The Calgary Highlanders
The Calgary Highlanders is a reserve infantry regiment that was originally raised in 1910 as the 103rd Regiment (Calgary Rifles).
In 1921, the Calgary Regiment was divided into two Battalions; the 1st Battalion became the Calgary Highlanders and the 2nd Battalion became the King's Own Calgary Regiment.
The Calgary Highlanders have won Battle Honours in both world wars. The regiment's first major battle was the counter-attack at Kitchener's Wood during the Second Battle of Ypres during the First World War, where the regiment suffered over 600 casualties, 22 April 1915.
The Calgary Highlanders
The Calgary Highlanders trace their lineage to the 103rd Regiment (Calgary Rifles), a militia regiment raised in the city in 1910. When the First World War broke out in 1914, the 103rd contributed men to the 10th Battalion, which was being mobilized at Valcartier in Quebec.
The 10th Battalion saw their first action at the Second Battle of Ypres in April 1915 when they counter-attacked Kitchener’s Wood near the town of St. Julien in Belgium following the German’s first use of chlorine gas on the Western Front.
The battalion suffered eighty percent casualties in the fierce 6-hour battle. During the war, two soldiers of the “Fighting Tenth” were awarded the Victoria Cross for valour; Pte Harry Brown at Hill 70 on 16 August 1917 and A/Sgt Arthur George Knight at Villers-lez-Cagnicourt on 2 September 1918.
Following the war the Canadian militia was reorganized. The 10th Battalion’s memory and battle-honours were perpetuated by the newly-organized 1st Battalion, The Calgary Regiment, the Calgary Highlanders.
Second World War
The Calgary Highlanders were mobilized on September 1, 1939 on the outbreak of the Second World War. In August 1942 the mortar platoon of the battalion was involved in the Dieppe Raid. The battalion landed in France in July 1944 and fought with honour for the rest of the war in France, Belgium, Holland and Germany. The fierce action at the Walcheren Causeway in Holland in October 1944 is commemorated annually with pride.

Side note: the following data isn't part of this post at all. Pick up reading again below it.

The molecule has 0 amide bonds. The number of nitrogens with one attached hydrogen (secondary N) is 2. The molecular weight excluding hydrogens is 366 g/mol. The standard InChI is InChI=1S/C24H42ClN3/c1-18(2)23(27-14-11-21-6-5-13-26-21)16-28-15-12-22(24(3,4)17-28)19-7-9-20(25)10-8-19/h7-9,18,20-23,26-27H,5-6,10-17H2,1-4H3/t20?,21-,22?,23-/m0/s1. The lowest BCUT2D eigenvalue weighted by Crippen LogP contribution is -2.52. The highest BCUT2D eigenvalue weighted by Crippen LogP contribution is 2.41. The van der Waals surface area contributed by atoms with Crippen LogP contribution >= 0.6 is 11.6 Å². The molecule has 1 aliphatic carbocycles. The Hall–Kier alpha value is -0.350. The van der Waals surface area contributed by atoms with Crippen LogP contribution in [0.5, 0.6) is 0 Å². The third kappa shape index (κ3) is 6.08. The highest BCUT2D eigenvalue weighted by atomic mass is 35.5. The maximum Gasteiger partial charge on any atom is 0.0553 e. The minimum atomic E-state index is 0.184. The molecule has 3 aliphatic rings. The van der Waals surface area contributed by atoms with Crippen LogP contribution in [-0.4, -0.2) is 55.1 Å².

At the end of the war, the regiment returned to Calgary, where it has maintained its headquarters through years of change. The unit has at times been equipped as Mechanized Infantry, but in more recent years has begun training for the light role. Light Infantry focus their training and operations on fast movement, relying on speed and stealth for protection, and are used in mountainous terrain, amphibious and airmobile operations, and cities.
Many Highlanders have served with regular force units on United Nations and NATO missions overseas, including Cyprus, Egypt, the Golan Heights, Croatia, Bosnia, Cambodia, Kosovo, and recently in Afghanistan. On the domestic front, many of the unit’s soldiers volunteered to assist in the firefighting efforts around Vernon in the summer of 2003.
The unit was allied with the Argyll and Sutherland Highlanders (UK) in 1925. In 1982, HM Queen Elizabeth II graciously accepted the appointment of Colonel-in-Chief of the Regiment. In 1990 HM presented the Highlanders with a new Queen’s Colour at an impressive ceremony at McMahon Stadium in Calgary. Of the 44 Battle Honours awarded to the Regiment in the two World Wars, 20 are emblazoned on the Regimental Colour. There are four Cadet Corps in the Calgary area affiliated with the Regiment.